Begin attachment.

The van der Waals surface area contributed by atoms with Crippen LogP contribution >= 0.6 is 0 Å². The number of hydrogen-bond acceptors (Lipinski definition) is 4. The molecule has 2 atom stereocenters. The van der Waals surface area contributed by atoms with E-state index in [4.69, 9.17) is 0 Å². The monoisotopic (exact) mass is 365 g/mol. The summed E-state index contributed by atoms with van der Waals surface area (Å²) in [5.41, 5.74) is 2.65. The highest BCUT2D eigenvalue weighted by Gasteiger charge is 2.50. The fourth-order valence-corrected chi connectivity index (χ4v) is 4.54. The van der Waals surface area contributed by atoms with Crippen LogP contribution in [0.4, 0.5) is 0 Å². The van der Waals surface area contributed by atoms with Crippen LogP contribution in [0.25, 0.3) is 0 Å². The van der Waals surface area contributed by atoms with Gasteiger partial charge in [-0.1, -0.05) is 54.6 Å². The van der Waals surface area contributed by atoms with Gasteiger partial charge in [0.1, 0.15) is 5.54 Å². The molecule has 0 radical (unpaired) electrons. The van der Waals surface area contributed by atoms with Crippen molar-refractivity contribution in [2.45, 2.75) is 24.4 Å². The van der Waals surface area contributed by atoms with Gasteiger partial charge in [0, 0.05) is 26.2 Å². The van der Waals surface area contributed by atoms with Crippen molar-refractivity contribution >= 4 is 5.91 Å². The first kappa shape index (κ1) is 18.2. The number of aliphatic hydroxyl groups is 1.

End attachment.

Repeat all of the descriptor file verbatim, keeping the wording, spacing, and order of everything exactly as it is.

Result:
The van der Waals surface area contributed by atoms with Crippen LogP contribution >= 0.6 is 0 Å². The number of hydrogen-bond acceptors (Lipinski definition) is 4. The molecule has 2 atom stereocenters. The van der Waals surface area contributed by atoms with E-state index in [4.69, 9.17) is 0 Å². The monoisotopic (exact) mass is 365 g/mol. The summed E-state index contributed by atoms with van der Waals surface area (Å²) in [5.41, 5.74) is 2.65. The highest BCUT2D eigenvalue weighted by Gasteiger charge is 2.50. The fourth-order valence-corrected chi connectivity index (χ4v) is 4.54. The van der Waals surface area contributed by atoms with Crippen LogP contribution in [0.4, 0.5) is 0 Å². The van der Waals surface area contributed by atoms with Crippen LogP contribution in [0.25, 0.3) is 0 Å². The van der Waals surface area contributed by atoms with Gasteiger partial charge in [-0.1, -0.05) is 54.6 Å². The van der Waals surface area contributed by atoms with Gasteiger partial charge in [0.1, 0.15) is 5.54 Å². The molecule has 0 radical (unpaired) electrons. The van der Waals surface area contributed by atoms with Crippen molar-refractivity contribution in [2.45, 2.75) is 24.4 Å². The van der Waals surface area contributed by atoms with Gasteiger partial charge in [0, 0.05) is 26.2 Å². The van der Waals surface area contributed by atoms with Crippen molar-refractivity contribution >= 4 is 5.91 Å². The first kappa shape index (κ1) is 18.2. The number of aliphatic hydroxyl groups is 1.